Letter to the Editor: Right left, Left right, a response to Arthur Gietzelt’s advocacy of Euro-communism, published in the Nation Review, 9-15 March, 1978, pp. 2-3.
To say that senator Gietzelt’s article (NR, 2 March) is vague would be the least harsh judgement to be made of it. The article does not sustain a coherent thesis, and this letter would be too long and tedious if it were to deal with each elliptical argument, half thought out idea, stale phrase and factual inaccuracy which clogs senator Gietzelt’s argument, if “argument” is the word for the uncritical treatment of the issues raised in his essay.
Propositions are merely stated, others presented with an appearance of argument which would not convince anybody not already convinced on other grounds. For example, senator Gietzelt claims that “every new prescription to make West Germany work and succeed has bred failure” – a characteristic hyperbole and ridiculous account of the impressive reforms of the West German Social Democrat party who manage the most successful economy of western Europe.
But the assertion that really sticks in the throat is the claim that “the way some social democratic leaders behaved in the period of rising fascism” helped to cause “the great ideological schism that led to the formation of the communist parties 50 and 60 years ago.” Anyone with a grain of information about the formation of European communist parties knows that these parties were not suddenly created because of the actions of certain social democratic leaders during the rise of fascism. Indeed, if the period of the rise of fascism refers to the two decades of the 20s and 30s, then this is obviously after the establishment of European communist parties. For example, the GPD was formed in 1919, the UK communist party in 1920 and the Comintern was also set up in 1919.
What is most surprising about senator Geitzelt’s assessment of the rise of Hitler, “a testament to inadequacy and failure”, is the absence of reference to the destructive role of the German communist party which was blindly following the lunatic dictates of the Comintern in denouncing the social democratic leaders as “social fascists”.
The most disturbing aspect of senator Gietzelt’s article is his rejection of social democracy and his warm support for the so-called eurocommunists. Gietzelt approvingly quotes Dennis Altman to the effect that the left should “construct an alternative vision that will replace the social democratic one of Whitlam”, and the important reforms of the Labor government are dismissed in a pithy line: “we tried to do it in the terms of the capitalists.” Whitlam is presented in a very poor light – prepared to go only as far as the people will let him but afraid or unwilling to actually help to “lead them to the left” – whatever that means. What is offered as the alternative vision is an agglomeration of anti-growth rhetoric and convoluted impressions of the “socialist movement” where the movement is somehow defined as on the “upswing”.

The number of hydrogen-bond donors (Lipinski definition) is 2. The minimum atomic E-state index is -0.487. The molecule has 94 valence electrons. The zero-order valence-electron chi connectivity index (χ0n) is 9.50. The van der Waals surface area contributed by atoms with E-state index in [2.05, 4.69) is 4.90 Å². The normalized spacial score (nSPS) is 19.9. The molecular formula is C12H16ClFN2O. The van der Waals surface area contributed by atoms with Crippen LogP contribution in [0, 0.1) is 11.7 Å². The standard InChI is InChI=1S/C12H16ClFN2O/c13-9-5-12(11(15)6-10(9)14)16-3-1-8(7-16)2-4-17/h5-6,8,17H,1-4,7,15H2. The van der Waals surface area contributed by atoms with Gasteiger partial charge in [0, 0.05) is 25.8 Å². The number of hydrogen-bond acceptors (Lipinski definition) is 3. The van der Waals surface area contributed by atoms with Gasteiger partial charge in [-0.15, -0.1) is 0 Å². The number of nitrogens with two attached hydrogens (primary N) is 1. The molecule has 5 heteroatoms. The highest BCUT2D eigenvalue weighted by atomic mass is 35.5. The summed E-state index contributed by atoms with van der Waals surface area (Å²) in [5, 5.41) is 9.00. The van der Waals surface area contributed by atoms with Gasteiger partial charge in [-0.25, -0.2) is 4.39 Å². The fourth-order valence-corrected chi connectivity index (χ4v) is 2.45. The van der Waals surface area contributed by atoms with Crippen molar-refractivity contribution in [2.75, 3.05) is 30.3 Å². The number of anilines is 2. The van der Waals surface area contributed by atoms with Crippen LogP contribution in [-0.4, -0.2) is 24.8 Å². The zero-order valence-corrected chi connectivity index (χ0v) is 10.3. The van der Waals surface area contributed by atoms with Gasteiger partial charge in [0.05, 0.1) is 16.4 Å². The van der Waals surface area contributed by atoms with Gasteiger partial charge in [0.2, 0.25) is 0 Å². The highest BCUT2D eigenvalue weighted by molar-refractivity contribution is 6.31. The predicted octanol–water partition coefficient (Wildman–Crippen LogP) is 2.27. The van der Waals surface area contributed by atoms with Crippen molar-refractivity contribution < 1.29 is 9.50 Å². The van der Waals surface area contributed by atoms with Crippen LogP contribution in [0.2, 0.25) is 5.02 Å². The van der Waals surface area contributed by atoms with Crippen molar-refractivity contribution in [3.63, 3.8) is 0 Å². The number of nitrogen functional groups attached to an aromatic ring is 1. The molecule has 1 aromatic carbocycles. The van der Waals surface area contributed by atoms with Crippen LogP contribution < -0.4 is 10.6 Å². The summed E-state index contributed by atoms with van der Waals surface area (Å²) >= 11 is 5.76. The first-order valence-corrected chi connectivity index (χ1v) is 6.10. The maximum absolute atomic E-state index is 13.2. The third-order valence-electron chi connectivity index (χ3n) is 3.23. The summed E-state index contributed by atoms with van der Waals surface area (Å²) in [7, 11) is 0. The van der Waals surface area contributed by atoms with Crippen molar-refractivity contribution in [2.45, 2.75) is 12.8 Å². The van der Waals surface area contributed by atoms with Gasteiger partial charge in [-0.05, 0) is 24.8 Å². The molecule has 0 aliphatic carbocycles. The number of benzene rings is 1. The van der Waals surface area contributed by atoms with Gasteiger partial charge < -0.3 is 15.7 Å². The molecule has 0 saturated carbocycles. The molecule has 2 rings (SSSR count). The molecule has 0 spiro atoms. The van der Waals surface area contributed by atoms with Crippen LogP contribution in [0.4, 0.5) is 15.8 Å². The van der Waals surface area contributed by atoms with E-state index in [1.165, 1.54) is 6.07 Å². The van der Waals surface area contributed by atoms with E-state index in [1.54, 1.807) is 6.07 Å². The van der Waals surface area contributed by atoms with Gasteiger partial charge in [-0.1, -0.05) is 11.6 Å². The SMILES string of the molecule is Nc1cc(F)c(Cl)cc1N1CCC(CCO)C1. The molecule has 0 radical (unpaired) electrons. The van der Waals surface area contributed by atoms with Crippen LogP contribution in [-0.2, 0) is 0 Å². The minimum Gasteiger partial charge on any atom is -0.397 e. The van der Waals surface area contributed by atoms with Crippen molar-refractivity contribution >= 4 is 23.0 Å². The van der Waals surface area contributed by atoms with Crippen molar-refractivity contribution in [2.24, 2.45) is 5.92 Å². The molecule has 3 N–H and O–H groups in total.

The question as to what extent the western Communist parties have been purged of their Stalinist essence is not a matter to be settled by impressionistic gossip or subjective confidence in the declarations and promises of the so called eurocommunists. It should never be forgotten that so long as the western communist parties are organised along the lines of “democratic centralism” the basic personality of these parties remains authoritarian and anti-democratic.Under the system of democratic centralism, meaning a politburo which nominates and controls the members of the central committee and the delegates to the party congresses, the deliberations of the rank and file are merely phoney discussions completely orchestrated from above.
How can the communist parties which now profess to have discovered the democratic road to communism inspire any confidence, given the fact that they do not tolerate any semblance of democracy within their own ranks, as evident in the elections to positions of leadership, the ban on factions within their parties and the unanimous – always unanimous – votes on important policy issues?
Scepticism about the electoral promises of political parties is usually considered prudent yet, strangely enough, critical thinking on the “left”, if senator Gietzelt’s article is typical, seems to be out of favour. Indeed, senator Gietzelt’s article has convinced me of one thing, that the terms left and right are rather oddly applied. In fact, if left is to be defined as intellectually radical and right intellectually traditional, they should be transposed in their application to the two wings of the Labor movement.
After Labor lost federally in 1977, the Nation Review, a left of centre national weekly journal (1970-1981) based in Melbourne, commissioned and published various articles on what Labor should do to win credibility and, one day, re-election. In the 2-8 March 1978 issue Arthur Gietzelt wrote a piece extolling the merits of Eurocommunism. In the next issue Mike Egan, Seumas Dawes, Steve Harker, Denis Altman, and I wrote in criticism of his analysis.
Bob Carr called me the Suslov of the NSW Right. (Mikhail Suslov, 1902-1982, was unofficial Chief Ideologue of the Soviet Communist Party from the mid-1960s until his death in 1982. Carr thought of me as the hardline social democrat equivalent.)
Interestingly, in the Shadow Ministry election by the Federal ALP parliamentary caucus on 2 June 1977, Senator Gietzelt was defeated alone of all the Shadow Ministers seeking re-appointment. At a press conference immediately after the results were announced, Whitlam declared that the new Shadow Ministry was “infinitely” better than the last. They had a history.